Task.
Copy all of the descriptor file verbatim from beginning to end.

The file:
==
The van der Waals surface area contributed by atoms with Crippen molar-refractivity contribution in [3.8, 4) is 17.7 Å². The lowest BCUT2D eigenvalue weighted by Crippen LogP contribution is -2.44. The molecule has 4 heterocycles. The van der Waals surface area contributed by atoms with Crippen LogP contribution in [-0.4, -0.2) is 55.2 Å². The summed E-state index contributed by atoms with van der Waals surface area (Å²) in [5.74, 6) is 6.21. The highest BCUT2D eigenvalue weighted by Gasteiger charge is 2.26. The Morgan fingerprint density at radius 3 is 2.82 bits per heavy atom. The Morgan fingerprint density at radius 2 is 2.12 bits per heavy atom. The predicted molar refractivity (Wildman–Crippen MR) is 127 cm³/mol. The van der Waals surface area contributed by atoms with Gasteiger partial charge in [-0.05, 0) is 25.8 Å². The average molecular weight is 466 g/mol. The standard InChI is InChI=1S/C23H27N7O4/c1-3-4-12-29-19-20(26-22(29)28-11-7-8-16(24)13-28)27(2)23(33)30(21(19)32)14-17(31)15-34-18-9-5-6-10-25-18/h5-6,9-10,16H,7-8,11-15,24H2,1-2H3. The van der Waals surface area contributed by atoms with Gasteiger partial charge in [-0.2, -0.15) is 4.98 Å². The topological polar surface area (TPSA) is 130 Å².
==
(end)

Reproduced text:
The van der Waals surface area contributed by atoms with Crippen molar-refractivity contribution in [3.8, 4) is 17.7 Å². The lowest BCUT2D eigenvalue weighted by Crippen LogP contribution is -2.44. The molecule has 4 heterocycles. The van der Waals surface area contributed by atoms with Crippen LogP contribution in [-0.4, -0.2) is 55.2 Å². The summed E-state index contributed by atoms with van der Waals surface area (Å²) in [5.74, 6) is 6.21. The highest BCUT2D eigenvalue weighted by Gasteiger charge is 2.26. The Morgan fingerprint density at radius 3 is 2.82 bits per heavy atom. The Morgan fingerprint density at radius 2 is 2.12 bits per heavy atom. The predicted molar refractivity (Wildman–Crippen MR) is 127 cm³/mol. The van der Waals surface area contributed by atoms with Gasteiger partial charge in [-0.05, 0) is 25.8 Å². The average molecular weight is 466 g/mol. The standard InChI is InChI=1S/C23H27N7O4/c1-3-4-12-29-19-20(26-22(29)28-11-7-8-16(24)13-28)27(2)23(33)30(21(19)32)14-17(31)15-34-18-9-5-6-10-25-18/h5-6,9-10,16H,7-8,11-15,24H2,1-2H3. The van der Waals surface area contributed by atoms with Gasteiger partial charge in [-0.2, -0.15) is 4.98 Å². The topological polar surface area (TPSA) is 130 Å².